#RITHAC Slides, Video, & Recap

On Saturday, September 10th, the 2nd Hockey Analytics Conference at the Rochester Institute of Technology was held. It was a huge success and this post has the slides for each presenter, as well as video for most of the day. We had some technical problems early on, but most of the event was recorded. There is also footage of the #RITHAC Cup that was held immediately following the conference (stick tap to Conor Tompkins for Periscoping the event).

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Why Deterrents Are Irrelevant

Hits. Long-forgotten when it comes to hockey analytics and for good reason. It’s been established in many places, even on this site by Garret Hohl, that how often you hit your opponent carries little worth when it comes to predicting goals. Sure, there will always be a play here or there that works out, but by and large hits are noise. Yet, that doesn’t stop teams from shelling out big money for players that can score and hit, despite all evidence to the contrary that the latter is noise. So, why bring it up? Well, someone retweeted this into my timeline Wednesday night and I couldn’t get it out of my head.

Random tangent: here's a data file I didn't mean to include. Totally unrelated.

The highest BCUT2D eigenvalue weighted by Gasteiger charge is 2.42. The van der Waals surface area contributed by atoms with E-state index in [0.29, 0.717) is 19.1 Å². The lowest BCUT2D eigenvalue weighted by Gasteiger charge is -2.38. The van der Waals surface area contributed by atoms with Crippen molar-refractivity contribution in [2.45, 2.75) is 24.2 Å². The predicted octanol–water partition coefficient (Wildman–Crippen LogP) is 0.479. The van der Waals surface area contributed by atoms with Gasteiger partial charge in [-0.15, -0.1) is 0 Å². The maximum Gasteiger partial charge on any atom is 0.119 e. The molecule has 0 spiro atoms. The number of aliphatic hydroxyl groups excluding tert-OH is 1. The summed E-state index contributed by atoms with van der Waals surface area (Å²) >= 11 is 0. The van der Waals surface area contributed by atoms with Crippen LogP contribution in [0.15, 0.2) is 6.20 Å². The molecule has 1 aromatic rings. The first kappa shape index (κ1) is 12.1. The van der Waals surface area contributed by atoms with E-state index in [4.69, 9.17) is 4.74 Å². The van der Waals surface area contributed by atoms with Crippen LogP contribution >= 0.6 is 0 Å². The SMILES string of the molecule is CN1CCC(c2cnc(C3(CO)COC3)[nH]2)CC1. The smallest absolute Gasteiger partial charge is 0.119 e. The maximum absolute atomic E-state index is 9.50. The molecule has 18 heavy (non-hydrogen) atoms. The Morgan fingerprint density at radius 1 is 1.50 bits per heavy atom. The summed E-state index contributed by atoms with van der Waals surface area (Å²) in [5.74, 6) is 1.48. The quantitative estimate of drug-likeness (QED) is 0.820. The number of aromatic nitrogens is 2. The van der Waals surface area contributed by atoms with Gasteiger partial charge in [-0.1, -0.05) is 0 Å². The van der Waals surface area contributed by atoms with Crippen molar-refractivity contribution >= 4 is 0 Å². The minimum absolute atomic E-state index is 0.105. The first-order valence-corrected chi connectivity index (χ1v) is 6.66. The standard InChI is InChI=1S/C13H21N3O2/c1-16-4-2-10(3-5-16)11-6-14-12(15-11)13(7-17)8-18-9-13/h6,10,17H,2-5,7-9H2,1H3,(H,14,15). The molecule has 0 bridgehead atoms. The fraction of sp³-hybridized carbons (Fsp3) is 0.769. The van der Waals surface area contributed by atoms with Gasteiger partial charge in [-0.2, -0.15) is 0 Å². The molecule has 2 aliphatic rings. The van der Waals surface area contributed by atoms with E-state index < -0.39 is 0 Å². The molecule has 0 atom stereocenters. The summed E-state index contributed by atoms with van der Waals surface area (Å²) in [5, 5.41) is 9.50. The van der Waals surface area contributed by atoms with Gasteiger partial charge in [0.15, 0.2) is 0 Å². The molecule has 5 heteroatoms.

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Behind the Numbers: Why statistic-folks are sometimes assholes, UNjustifiably

Every once-in-a-while I will rant on the concepts and ideas behind what numbers suggest in a series called Behind the Numbers, as a tip of the hat to the website that brought me into hockey analytics: Behind the Net.

Here we go. Here is part two, to what really should have been part one in hindsight prior to this piece, which would have saved me some of the backlash on Twitter, as the point was frequently misunderstood. (And while we’re dealing with hindsight, the title was part of the misunderstanding as well.)

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Behind the Numbers: Why statistic-folks are sometimes assholes, justifiably

Every once-in-a-while I will rant on the concepts and ideas behind what numbers suggest in a series called Behind the Numbers, as a tip of the hat to the website that brought me into hockey analytics: Behind the Net.

It does not take long for Hockey Twitter to complete one full rotation on its typical life-cycle of subjects. The same debates come up on shot quality, grit and leadership, eye-test versus numbers, and how statistics should be used in player evaluation again and again.